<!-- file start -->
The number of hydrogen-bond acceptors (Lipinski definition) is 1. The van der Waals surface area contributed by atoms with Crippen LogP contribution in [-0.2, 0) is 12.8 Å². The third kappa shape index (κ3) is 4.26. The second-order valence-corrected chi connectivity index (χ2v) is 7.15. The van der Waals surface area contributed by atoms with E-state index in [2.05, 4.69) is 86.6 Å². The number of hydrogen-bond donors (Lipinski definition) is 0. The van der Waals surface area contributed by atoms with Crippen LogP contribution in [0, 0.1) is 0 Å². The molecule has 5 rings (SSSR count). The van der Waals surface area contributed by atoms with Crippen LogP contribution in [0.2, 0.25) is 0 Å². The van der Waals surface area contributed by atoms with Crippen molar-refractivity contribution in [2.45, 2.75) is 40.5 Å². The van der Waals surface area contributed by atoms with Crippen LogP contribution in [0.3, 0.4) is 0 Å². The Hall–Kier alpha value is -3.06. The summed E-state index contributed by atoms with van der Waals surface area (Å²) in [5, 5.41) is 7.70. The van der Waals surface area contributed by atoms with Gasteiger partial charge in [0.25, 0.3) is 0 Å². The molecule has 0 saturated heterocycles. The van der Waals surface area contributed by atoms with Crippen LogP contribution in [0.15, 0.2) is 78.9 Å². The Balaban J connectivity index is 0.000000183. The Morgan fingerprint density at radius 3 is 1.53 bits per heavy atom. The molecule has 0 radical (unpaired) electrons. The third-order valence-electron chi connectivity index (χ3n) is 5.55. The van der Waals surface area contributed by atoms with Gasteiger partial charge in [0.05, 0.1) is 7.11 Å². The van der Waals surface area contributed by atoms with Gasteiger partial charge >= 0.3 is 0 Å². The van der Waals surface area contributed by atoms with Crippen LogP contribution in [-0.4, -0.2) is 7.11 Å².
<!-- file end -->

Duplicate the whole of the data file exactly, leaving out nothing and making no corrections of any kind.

The number of hydrogen-bond acceptors (Lipinski definition) is 1. The van der Waals surface area contributed by atoms with Crippen LogP contribution in [-0.2, 0) is 12.8 Å². The third kappa shape index (κ3) is 4.26. The second-order valence-corrected chi connectivity index (χ2v) is 7.15. The van der Waals surface area contributed by atoms with E-state index in [2.05, 4.69) is 86.6 Å². The number of hydrogen-bond donors (Lipinski definition) is 0. The van der Waals surface area contributed by atoms with Crippen LogP contribution in [0, 0.1) is 0 Å². The molecule has 5 rings (SSSR count). The van der Waals surface area contributed by atoms with Crippen LogP contribution in [0.2, 0.25) is 0 Å². The van der Waals surface area contributed by atoms with Crippen molar-refractivity contribution in [2.45, 2.75) is 40.5 Å². The van der Waals surface area contributed by atoms with Crippen LogP contribution in [0.3, 0.4) is 0 Å². The Hall–Kier alpha value is -3.06. The summed E-state index contributed by atoms with van der Waals surface area (Å²) in [5, 5.41) is 7.70. The van der Waals surface area contributed by atoms with Gasteiger partial charge in [0.25, 0.3) is 0 Å². The molecule has 0 saturated heterocycles. The van der Waals surface area contributed by atoms with Crippen LogP contribution in [0.15, 0.2) is 78.9 Å². The Balaban J connectivity index is 0.000000183. The Morgan fingerprint density at radius 3 is 1.53 bits per heavy atom. The molecule has 0 radical (unpaired) electrons. The third-order valence-electron chi connectivity index (χ3n) is 5.55. The van der Waals surface area contributed by atoms with Gasteiger partial charge in [0.05, 0.1) is 7.11 Å². The van der Waals surface area contributed by atoms with Gasteiger partial charge >= 0.3 is 0 Å². The van der Waals surface area contributed by atoms with Crippen LogP contribution in [-0.4, -0.2) is 7.11 Å².